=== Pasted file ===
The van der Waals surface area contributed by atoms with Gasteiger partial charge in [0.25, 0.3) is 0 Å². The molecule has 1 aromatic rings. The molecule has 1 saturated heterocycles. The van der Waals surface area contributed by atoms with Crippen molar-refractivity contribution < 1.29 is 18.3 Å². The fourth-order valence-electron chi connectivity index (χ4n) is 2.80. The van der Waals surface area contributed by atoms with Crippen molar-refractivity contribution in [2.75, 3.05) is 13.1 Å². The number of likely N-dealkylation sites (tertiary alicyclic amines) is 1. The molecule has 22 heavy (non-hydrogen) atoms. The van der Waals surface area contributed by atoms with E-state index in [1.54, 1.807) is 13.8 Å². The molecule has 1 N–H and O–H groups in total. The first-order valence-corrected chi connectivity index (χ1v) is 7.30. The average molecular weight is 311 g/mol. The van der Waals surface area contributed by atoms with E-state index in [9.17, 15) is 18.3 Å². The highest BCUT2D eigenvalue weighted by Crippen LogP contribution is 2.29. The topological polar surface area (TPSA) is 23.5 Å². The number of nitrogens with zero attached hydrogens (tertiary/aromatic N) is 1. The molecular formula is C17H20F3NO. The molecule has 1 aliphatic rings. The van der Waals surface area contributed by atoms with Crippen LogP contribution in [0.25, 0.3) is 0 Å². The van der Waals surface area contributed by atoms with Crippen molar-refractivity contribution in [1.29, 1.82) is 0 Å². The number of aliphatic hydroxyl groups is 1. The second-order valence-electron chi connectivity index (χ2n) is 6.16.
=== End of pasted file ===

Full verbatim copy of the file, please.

The van der Waals surface area contributed by atoms with Gasteiger partial charge in [0.25, 0.3) is 0 Å². The molecule has 1 aromatic rings. The molecule has 1 saturated heterocycles. The van der Waals surface area contributed by atoms with Crippen molar-refractivity contribution < 1.29 is 18.3 Å². The fourth-order valence-electron chi connectivity index (χ4n) is 2.80. The van der Waals surface area contributed by atoms with Crippen molar-refractivity contribution in [2.75, 3.05) is 13.1 Å². The number of likely N-dealkylation sites (tertiary alicyclic amines) is 1. The molecule has 22 heavy (non-hydrogen) atoms. The van der Waals surface area contributed by atoms with E-state index in [1.54, 1.807) is 13.8 Å². The molecule has 1 N–H and O–H groups in total. The first-order valence-corrected chi connectivity index (χ1v) is 7.30. The average molecular weight is 311 g/mol. The van der Waals surface area contributed by atoms with E-state index in [9.17, 15) is 18.3 Å². The highest BCUT2D eigenvalue weighted by Crippen LogP contribution is 2.29. The topological polar surface area (TPSA) is 23.5 Å². The number of nitrogens with zero attached hydrogens (tertiary/aromatic N) is 1. The molecular formula is C17H20F3NO. The molecule has 1 aliphatic rings. The van der Waals surface area contributed by atoms with Crippen LogP contribution in [0.25, 0.3) is 0 Å². The van der Waals surface area contributed by atoms with Crippen molar-refractivity contribution in [1.29, 1.82) is 0 Å². The number of aliphatic hydroxyl groups is 1. The second-order valence-electron chi connectivity index (χ2n) is 6.16.